When I hit “stop” on this first recording track, Audicity will reset the motu to the correct rate (44.1khz) and from there on out, Audacity seams to work properly.
The same thing is true with playing tracks… The very first track I play in audacity, the Motu thinks it is playing at 192Khz… but then after I hit stop, Audacity will reset the motu to the proper rate (44.1Khz).
So this only seems to be a problem on startup of audacity… it always puts my motu device into this 192Khz mode… then after recording or playing something (no matter how short), it seams to recover and start working properly.
However I’m not clear why this would be an ASIO only problem - isn’t it just that high end sound devices like this would be using ASIO? In other words, is there the same problem when you choose MME? Again I’ll have to raise a formal bug for this and add your suggested fix and let the signal processing devs decide if the fix is appropriate generally.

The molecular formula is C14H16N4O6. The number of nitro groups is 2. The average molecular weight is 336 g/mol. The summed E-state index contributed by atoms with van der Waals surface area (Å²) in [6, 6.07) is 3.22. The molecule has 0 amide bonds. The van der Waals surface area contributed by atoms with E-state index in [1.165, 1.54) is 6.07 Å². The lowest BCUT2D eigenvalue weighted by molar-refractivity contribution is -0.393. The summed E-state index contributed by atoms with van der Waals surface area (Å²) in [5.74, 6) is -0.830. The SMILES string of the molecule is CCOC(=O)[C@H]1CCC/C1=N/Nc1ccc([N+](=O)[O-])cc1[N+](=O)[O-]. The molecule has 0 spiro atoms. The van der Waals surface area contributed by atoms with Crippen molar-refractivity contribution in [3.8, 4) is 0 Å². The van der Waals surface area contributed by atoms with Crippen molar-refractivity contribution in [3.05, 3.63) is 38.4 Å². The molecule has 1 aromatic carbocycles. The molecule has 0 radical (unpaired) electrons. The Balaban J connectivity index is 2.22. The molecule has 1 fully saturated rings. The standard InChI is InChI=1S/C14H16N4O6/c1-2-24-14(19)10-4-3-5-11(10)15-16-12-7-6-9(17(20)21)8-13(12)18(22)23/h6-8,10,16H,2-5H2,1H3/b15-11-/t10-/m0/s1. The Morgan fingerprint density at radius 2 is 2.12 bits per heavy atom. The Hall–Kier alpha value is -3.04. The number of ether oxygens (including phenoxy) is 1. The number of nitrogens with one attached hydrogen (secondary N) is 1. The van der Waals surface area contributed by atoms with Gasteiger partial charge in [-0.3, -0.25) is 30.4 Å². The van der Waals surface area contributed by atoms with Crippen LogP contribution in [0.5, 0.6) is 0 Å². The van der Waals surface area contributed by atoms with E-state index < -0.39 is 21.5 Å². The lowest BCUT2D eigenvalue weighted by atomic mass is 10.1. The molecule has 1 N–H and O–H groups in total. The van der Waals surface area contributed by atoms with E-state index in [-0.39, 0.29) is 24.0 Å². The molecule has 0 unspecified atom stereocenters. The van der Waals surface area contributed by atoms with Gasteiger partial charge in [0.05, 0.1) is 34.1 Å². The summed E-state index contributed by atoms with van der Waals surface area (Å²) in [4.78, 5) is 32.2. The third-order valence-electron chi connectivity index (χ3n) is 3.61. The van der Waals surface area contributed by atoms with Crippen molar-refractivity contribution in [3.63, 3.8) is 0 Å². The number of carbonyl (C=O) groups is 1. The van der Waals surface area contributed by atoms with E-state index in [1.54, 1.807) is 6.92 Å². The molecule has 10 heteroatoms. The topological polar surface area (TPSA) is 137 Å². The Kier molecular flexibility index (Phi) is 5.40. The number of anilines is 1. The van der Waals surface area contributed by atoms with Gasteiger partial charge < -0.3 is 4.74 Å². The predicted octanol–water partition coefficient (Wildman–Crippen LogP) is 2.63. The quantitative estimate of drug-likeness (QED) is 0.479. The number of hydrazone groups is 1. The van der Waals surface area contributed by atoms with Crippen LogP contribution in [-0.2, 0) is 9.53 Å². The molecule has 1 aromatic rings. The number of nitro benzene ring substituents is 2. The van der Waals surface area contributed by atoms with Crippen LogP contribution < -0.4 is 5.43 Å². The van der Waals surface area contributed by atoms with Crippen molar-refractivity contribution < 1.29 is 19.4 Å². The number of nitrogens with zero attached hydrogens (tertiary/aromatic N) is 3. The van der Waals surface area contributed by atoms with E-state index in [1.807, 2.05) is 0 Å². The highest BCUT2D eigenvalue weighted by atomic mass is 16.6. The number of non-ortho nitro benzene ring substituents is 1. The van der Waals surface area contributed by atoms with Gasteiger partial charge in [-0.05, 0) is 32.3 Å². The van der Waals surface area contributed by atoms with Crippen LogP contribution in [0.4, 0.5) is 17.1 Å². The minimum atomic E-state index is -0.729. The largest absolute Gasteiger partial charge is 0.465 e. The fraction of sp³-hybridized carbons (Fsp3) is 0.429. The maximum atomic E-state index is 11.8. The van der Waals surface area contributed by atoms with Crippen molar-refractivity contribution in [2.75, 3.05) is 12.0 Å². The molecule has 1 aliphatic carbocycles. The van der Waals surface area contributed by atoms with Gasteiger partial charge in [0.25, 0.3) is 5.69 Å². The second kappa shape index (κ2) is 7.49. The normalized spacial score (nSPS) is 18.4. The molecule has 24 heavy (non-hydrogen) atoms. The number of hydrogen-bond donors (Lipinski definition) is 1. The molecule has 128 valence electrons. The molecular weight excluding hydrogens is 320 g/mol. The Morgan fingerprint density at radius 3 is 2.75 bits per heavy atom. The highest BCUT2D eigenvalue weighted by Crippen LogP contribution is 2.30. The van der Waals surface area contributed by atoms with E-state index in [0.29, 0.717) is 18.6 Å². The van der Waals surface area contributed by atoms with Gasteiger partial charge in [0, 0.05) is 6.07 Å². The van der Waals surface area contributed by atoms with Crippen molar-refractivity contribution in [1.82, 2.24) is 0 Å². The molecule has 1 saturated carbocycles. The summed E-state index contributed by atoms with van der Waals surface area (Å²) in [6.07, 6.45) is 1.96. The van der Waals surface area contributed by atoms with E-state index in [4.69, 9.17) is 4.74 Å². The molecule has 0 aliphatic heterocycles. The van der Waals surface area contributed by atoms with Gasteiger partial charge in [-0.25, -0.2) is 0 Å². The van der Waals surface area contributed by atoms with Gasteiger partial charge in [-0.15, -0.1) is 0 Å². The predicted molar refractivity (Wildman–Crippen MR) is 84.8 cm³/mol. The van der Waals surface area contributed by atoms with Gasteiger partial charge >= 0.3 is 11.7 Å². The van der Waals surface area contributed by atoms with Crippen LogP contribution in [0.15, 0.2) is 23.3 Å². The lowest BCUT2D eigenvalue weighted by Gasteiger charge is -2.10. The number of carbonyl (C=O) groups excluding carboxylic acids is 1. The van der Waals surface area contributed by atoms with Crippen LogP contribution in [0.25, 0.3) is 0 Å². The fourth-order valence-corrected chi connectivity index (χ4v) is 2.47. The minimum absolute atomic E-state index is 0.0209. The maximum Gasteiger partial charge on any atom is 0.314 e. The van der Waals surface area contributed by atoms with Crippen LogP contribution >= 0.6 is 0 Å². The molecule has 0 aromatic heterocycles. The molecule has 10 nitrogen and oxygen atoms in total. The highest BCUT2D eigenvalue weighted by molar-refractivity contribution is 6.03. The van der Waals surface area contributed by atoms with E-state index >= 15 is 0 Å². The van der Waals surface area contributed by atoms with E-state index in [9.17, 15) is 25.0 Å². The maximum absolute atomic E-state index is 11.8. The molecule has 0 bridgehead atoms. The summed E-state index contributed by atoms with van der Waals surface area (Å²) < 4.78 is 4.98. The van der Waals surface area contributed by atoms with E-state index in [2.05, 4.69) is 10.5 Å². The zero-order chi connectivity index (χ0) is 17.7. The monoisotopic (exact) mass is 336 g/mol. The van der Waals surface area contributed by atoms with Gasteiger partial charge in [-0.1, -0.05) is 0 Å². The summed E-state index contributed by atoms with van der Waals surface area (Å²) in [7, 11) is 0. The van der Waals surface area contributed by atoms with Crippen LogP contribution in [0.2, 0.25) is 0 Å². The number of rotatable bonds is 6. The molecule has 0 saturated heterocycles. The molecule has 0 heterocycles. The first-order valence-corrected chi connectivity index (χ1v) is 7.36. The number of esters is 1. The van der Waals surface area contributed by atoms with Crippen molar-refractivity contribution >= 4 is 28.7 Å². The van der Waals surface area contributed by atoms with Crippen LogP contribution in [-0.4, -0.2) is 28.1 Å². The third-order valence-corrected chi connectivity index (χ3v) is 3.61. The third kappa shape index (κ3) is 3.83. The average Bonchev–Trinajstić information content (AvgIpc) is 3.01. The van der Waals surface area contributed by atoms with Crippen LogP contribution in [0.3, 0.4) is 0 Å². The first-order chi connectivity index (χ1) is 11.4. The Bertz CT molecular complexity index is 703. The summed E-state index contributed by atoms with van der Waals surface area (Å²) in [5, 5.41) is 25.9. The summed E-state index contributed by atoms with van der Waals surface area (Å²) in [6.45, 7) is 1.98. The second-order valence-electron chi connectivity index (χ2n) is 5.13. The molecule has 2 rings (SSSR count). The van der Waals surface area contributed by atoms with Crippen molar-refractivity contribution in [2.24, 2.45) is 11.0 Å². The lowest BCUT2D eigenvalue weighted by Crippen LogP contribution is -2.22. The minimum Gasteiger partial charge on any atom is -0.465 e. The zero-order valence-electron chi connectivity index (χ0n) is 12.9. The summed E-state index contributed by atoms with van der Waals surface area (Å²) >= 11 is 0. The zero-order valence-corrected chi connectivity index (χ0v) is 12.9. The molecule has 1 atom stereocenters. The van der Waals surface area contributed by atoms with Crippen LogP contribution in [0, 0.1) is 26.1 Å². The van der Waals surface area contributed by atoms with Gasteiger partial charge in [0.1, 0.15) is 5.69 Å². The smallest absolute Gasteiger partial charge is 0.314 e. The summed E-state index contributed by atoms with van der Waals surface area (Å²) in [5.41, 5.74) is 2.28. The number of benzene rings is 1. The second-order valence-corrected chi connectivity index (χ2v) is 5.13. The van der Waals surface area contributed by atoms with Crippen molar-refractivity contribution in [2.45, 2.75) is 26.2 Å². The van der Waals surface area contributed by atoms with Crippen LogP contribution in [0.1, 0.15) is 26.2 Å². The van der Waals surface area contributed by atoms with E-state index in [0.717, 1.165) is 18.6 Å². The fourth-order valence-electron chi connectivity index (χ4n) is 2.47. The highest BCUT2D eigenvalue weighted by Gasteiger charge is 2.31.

If adding the bugs doesn’t seem to be exciting any interest, then you could consider subscribing to -devel list and offering your help. Or you could do that anyway… I think Vaughan has mostly been involved with ASIO work.
Thanks for your input.